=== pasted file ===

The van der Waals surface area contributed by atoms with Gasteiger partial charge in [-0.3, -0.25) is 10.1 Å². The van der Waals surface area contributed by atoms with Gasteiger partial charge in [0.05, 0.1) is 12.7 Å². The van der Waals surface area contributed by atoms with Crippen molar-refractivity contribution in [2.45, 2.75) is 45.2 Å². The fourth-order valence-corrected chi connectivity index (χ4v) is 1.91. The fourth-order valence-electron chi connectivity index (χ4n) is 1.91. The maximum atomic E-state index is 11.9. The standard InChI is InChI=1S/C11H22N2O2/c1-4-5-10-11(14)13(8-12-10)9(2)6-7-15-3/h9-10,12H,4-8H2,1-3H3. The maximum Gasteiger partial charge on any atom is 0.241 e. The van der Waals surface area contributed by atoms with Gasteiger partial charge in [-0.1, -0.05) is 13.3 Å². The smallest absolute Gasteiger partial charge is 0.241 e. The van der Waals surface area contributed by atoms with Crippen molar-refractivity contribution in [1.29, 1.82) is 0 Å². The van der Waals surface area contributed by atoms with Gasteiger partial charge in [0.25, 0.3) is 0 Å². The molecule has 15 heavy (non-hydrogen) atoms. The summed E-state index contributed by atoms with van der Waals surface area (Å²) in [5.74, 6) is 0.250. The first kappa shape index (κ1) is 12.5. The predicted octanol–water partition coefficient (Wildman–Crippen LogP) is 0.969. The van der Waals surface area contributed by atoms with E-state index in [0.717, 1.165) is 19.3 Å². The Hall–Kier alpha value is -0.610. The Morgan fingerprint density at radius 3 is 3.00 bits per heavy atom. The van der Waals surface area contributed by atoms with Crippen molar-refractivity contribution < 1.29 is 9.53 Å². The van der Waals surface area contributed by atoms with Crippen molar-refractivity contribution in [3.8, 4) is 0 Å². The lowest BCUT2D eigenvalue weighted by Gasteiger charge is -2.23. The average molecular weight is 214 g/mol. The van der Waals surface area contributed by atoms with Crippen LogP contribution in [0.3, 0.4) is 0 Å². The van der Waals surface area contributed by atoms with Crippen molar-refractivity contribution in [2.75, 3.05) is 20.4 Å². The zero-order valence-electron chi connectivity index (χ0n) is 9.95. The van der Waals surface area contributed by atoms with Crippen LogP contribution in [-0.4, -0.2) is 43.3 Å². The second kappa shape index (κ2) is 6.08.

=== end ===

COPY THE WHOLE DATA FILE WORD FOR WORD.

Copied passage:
The van der Waals surface area contributed by atoms with Gasteiger partial charge in [-0.3, -0.25) is 10.1 Å². The van der Waals surface area contributed by atoms with Gasteiger partial charge in [0.05, 0.1) is 12.7 Å². The van der Waals surface area contributed by atoms with Crippen molar-refractivity contribution in [2.45, 2.75) is 45.2 Å². The fourth-order valence-corrected chi connectivity index (χ4v) is 1.91. The fourth-order valence-electron chi connectivity index (χ4n) is 1.91. The maximum atomic E-state index is 11.9. The standard InChI is InChI=1S/C11H22N2O2/c1-4-5-10-11(14)13(8-12-10)9(2)6-7-15-3/h9-10,12H,4-8H2,1-3H3. The maximum Gasteiger partial charge on any atom is 0.241 e. The van der Waals surface area contributed by atoms with Gasteiger partial charge in [-0.1, -0.05) is 13.3 Å². The smallest absolute Gasteiger partial charge is 0.241 e. The van der Waals surface area contributed by atoms with Crippen molar-refractivity contribution in [1.29, 1.82) is 0 Å². The van der Waals surface area contributed by atoms with Gasteiger partial charge in [0.25, 0.3) is 0 Å². The molecule has 15 heavy (non-hydrogen) atoms. The summed E-state index contributed by atoms with van der Waals surface area (Å²) in [5.74, 6) is 0.250. The first kappa shape index (κ1) is 12.5. The predicted octanol–water partition coefficient (Wildman–Crippen LogP) is 0.969. The van der Waals surface area contributed by atoms with E-state index in [0.717, 1.165) is 19.3 Å². The Hall–Kier alpha value is -0.610. The Morgan fingerprint density at radius 3 is 3.00 bits per heavy atom. The van der Waals surface area contributed by atoms with Crippen molar-refractivity contribution < 1.29 is 9.53 Å². The van der Waals surface area contributed by atoms with Crippen molar-refractivity contribution in [3.8, 4) is 0 Å². The lowest BCUT2D eigenvalue weighted by Gasteiger charge is -2.23. The average molecular weight is 214 g/mol. The van der Waals surface area contributed by atoms with Crippen LogP contribution in [0.3, 0.4) is 0 Å². The van der Waals surface area contributed by atoms with Crippen molar-refractivity contribution in [2.75, 3.05) is 20.4 Å². The zero-order valence-electron chi connectivity index (χ0n) is 9.95. The van der Waals surface area contributed by atoms with Crippen LogP contribution in [-0.4, -0.2) is 43.3 Å². The second kappa shape index (κ2) is 6.08.